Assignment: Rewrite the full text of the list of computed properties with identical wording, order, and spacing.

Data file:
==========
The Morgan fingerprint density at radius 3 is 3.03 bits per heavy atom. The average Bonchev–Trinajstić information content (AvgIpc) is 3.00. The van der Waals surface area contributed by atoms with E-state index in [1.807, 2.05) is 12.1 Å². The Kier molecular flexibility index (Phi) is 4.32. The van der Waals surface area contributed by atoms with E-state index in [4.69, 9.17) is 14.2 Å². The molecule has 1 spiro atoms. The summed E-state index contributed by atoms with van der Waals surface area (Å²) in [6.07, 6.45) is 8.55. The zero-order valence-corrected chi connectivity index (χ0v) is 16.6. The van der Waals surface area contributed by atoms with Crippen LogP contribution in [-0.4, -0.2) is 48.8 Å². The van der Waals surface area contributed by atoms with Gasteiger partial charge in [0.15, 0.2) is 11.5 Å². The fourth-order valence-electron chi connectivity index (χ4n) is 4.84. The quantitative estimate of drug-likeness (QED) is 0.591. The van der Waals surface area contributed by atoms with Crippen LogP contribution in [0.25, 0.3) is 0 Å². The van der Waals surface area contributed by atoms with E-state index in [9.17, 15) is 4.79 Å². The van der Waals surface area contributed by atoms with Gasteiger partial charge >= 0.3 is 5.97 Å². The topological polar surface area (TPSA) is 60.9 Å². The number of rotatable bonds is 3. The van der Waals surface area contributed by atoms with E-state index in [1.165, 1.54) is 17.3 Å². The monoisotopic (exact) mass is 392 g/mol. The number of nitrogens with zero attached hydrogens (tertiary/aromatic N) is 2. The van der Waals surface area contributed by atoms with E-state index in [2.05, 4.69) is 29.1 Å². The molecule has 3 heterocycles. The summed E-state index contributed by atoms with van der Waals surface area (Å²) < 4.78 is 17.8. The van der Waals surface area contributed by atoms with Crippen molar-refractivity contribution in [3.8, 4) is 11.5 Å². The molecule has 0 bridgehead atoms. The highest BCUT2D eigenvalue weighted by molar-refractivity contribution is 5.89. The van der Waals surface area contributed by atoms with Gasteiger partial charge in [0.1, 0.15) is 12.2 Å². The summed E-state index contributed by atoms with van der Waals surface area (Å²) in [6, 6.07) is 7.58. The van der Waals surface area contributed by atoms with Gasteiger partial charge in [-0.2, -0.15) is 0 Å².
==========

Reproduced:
The Morgan fingerprint density at radius 3 is 3.03 bits per heavy atom. The average Bonchev–Trinajstić information content (AvgIpc) is 3.00. The van der Waals surface area contributed by atoms with E-state index in [1.807, 2.05) is 12.1 Å². The Kier molecular flexibility index (Phi) is 4.32. The van der Waals surface area contributed by atoms with E-state index in [4.69, 9.17) is 14.2 Å². The molecule has 1 spiro atoms. The summed E-state index contributed by atoms with van der Waals surface area (Å²) in [6.07, 6.45) is 8.55. The zero-order valence-corrected chi connectivity index (χ0v) is 16.6. The van der Waals surface area contributed by atoms with Crippen LogP contribution in [-0.4, -0.2) is 48.8 Å². The van der Waals surface area contributed by atoms with Gasteiger partial charge in [0.15, 0.2) is 11.5 Å². The fourth-order valence-electron chi connectivity index (χ4n) is 4.84. The quantitative estimate of drug-likeness (QED) is 0.591. The van der Waals surface area contributed by atoms with Crippen LogP contribution in [0.25, 0.3) is 0 Å². The van der Waals surface area contributed by atoms with E-state index in [9.17, 15) is 4.79 Å². The van der Waals surface area contributed by atoms with Gasteiger partial charge >= 0.3 is 5.97 Å². The topological polar surface area (TPSA) is 60.9 Å². The number of rotatable bonds is 3. The van der Waals surface area contributed by atoms with E-state index in [1.165, 1.54) is 17.3 Å². The monoisotopic (exact) mass is 392 g/mol. The number of nitrogens with zero attached hydrogens (tertiary/aromatic N) is 2. The van der Waals surface area contributed by atoms with E-state index in [2.05, 4.69) is 29.1 Å². The molecule has 3 heterocycles. The summed E-state index contributed by atoms with van der Waals surface area (Å²) < 4.78 is 17.8. The van der Waals surface area contributed by atoms with Crippen molar-refractivity contribution in [3.8, 4) is 11.5 Å². The molecule has 0 bridgehead atoms. The highest BCUT2D eigenvalue weighted by molar-refractivity contribution is 5.89. The van der Waals surface area contributed by atoms with Gasteiger partial charge in [0.1, 0.15) is 12.2 Å². The summed E-state index contributed by atoms with van der Waals surface area (Å²) in [6, 6.07) is 7.58. The van der Waals surface area contributed by atoms with Gasteiger partial charge in [-0.2, -0.15) is 0 Å².